One of the persistent and recurring themes at Crush the Street is the importance of saving and investing wisely – choosing tomorrow’s financial security over today’s wasteful spending. The fact is, your job could end tomorrow without warning or you could suddenly have unexpected expenses: this could happen to anyone at any time.
Living “on the edge,” just one paycheck away from financial disaster, is neither glamorous nor sustainable as a lifestyle. Yet, literally millions of Americans are unfortunately in this situation, with the latest data indicating an economic “recovery” that’s more fantasy than reality amid widespread financial uncertainty on Main Street.
In what’s commonly considered the wealthiest nation in the world, missing just a couple of paychecks would be disastrous for nearly half of the America’s workforce. Shockingly, a new study from NORC at the University of Chicago (based on a survey of more than 1,000 adults) has determined that 51% of working adults in the U.S. would need to dip into their savings to cover necessities if they miss more than one paycheck.
The outlook is especially bleak for households earning less than $30,000 annually, two-thirds of which wouldn’t be able to cover basic living expenses after missing more than one paycheck. Moreover, the report notes, “notable differences remain across race, ethnicity, education groups, and locations and many individuals still struggle to repay college loans, handle small emergency expenses, and manage retirement savings.”
It’s a sobering look at a nation whose families struggle to make ends meet even while the government touts a 3.6 percent unemployment rate (the lowest in nearly 50 years) and 3.2 percent GDP growth:
Courtesy: U.S. Bureau of Economic Analysis
These numbers look great on the surface, but they hide stark economic realities in America: stubbornly stagnant wage growth, full-time jobs lost to outsourcing and automation, and a frightened populace in which “short disruptions in pay can cause significant hardship as most Americans appear to be living paycheck-to-paycheck,” according to Angela Fontes, director of the Behavioral and Economic Analysis and Decision-Making program at NORC at the University of Chicago.
Data from other sources only serve to corroborate this precarious outlook, with Washington, D.C.-based think tank Prosperity Now reporting that 40 percent of American households lack a basic level of savings (i.e., enough savings to live at the poverty level for three months if their income was interrupted).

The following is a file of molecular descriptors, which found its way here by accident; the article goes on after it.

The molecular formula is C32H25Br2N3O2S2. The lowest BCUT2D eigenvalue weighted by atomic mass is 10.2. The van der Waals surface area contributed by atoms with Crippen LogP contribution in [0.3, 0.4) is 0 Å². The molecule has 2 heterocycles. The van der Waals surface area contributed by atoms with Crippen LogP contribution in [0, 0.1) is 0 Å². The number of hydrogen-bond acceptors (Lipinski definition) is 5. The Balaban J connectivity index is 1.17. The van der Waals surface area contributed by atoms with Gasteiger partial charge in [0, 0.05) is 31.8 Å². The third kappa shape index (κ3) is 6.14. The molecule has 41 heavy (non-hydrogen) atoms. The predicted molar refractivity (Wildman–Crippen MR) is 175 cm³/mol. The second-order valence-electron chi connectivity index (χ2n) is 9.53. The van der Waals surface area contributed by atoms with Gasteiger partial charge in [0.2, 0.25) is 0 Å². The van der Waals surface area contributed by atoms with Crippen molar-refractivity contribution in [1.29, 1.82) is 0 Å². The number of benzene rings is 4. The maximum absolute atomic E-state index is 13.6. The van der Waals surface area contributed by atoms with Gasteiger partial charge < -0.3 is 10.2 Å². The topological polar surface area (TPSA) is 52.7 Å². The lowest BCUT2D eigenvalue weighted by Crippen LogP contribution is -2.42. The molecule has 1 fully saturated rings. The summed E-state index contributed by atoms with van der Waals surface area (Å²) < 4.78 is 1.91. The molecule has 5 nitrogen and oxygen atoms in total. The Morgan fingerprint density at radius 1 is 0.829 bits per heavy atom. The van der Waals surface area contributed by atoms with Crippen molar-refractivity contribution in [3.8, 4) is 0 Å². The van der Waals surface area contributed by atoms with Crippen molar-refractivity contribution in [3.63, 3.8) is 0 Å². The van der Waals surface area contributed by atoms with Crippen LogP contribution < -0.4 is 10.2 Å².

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Prosperity Now’s report concludes, “too many families are either struggling to make ends meet, or are just one emergency away from a financial disaster”; this is confirmed by HomeServe USA, who found that nearly 1 in 5 Americans (19 percent) reported having no money set aside for dealing with the costs of an unexpected emergency expense, and that 31 percent of Americans don’t have at least $500 set aside to cover an unexpected expense.
Courtesy: NORC at the University of Chicago
Even the Federal Reserve – the same one that continually paints a rosy picture of the American economy – has admitted that roughly 4 in 10 Americans (41 percent, to be exact) couldn’t afford a $400 emergency. Moreover, it has been determined that approximately 22 percent say that they expect to forgo payments on at least some of their bills.
And when Americans miss payments on bills, it’s a vicious cycle that only digs a deeper financial hole. Nearly half of households (47 percent), when in debt, reported that they will turn to credit cards to cover the financial gap; credit cards are notorious for carrying high interest rates and assessing hefty late payment fees, thus sinking borrowers further into the debt cycle.
Moreover, the Federal Reserve Bank of St. Louis has reported that the savings rate in America fell from its recent high of 12 percent in December of 2012 to just 6.5 percent in March of this year. For a basis of comparison, back in May of 1975 the savings rate was 17.5 percent – and that was during a sustained economic slowdown.
If you’re counting on the government to save us from America’s hidden financial ills, think again. George S. Clason’s classic book The Richest Man in Babylon says that you should save at least 10 percent of your income, and this advice is as timely as ever: if we’re going to save America, we first need to save our money, and thereby save ourselves.
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